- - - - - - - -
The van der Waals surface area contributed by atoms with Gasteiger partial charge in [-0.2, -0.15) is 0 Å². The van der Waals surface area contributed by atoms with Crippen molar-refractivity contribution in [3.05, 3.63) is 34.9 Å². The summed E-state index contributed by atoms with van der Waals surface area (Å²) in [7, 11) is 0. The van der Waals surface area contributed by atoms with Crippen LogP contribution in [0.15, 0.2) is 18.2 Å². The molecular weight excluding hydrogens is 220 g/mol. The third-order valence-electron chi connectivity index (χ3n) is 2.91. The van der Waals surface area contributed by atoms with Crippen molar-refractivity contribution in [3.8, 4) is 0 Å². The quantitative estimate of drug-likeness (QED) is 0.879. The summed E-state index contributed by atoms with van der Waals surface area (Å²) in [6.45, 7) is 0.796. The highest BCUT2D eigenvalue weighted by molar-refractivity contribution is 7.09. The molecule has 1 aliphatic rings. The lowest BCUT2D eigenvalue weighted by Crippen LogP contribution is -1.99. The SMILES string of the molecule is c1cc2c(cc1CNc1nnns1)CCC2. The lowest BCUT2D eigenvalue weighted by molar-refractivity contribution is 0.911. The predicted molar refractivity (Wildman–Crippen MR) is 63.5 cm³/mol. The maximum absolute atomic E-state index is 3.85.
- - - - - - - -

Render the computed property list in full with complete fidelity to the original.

The van der Waals surface area contributed by atoms with Gasteiger partial charge in [-0.2, -0.15) is 0 Å². The van der Waals surface area contributed by atoms with Crippen molar-refractivity contribution in [3.05, 3.63) is 34.9 Å². The summed E-state index contributed by atoms with van der Waals surface area (Å²) in [7, 11) is 0. The van der Waals surface area contributed by atoms with Crippen LogP contribution in [0.15, 0.2) is 18.2 Å². The molecular weight excluding hydrogens is 220 g/mol. The third-order valence-electron chi connectivity index (χ3n) is 2.91. The van der Waals surface area contributed by atoms with Crippen molar-refractivity contribution in [3.8, 4) is 0 Å². The quantitative estimate of drug-likeness (QED) is 0.879. The summed E-state index contributed by atoms with van der Waals surface area (Å²) in [6.45, 7) is 0.796. The highest BCUT2D eigenvalue weighted by molar-refractivity contribution is 7.09. The molecule has 1 aliphatic rings. The lowest BCUT2D eigenvalue weighted by Crippen LogP contribution is -1.99. The SMILES string of the molecule is c1cc2c(cc1CNc1nnns1)CCC2. The lowest BCUT2D eigenvalue weighted by molar-refractivity contribution is 0.911. The predicted molar refractivity (Wildman–Crippen MR) is 63.5 cm³/mol. The maximum absolute atomic E-state index is 3.85.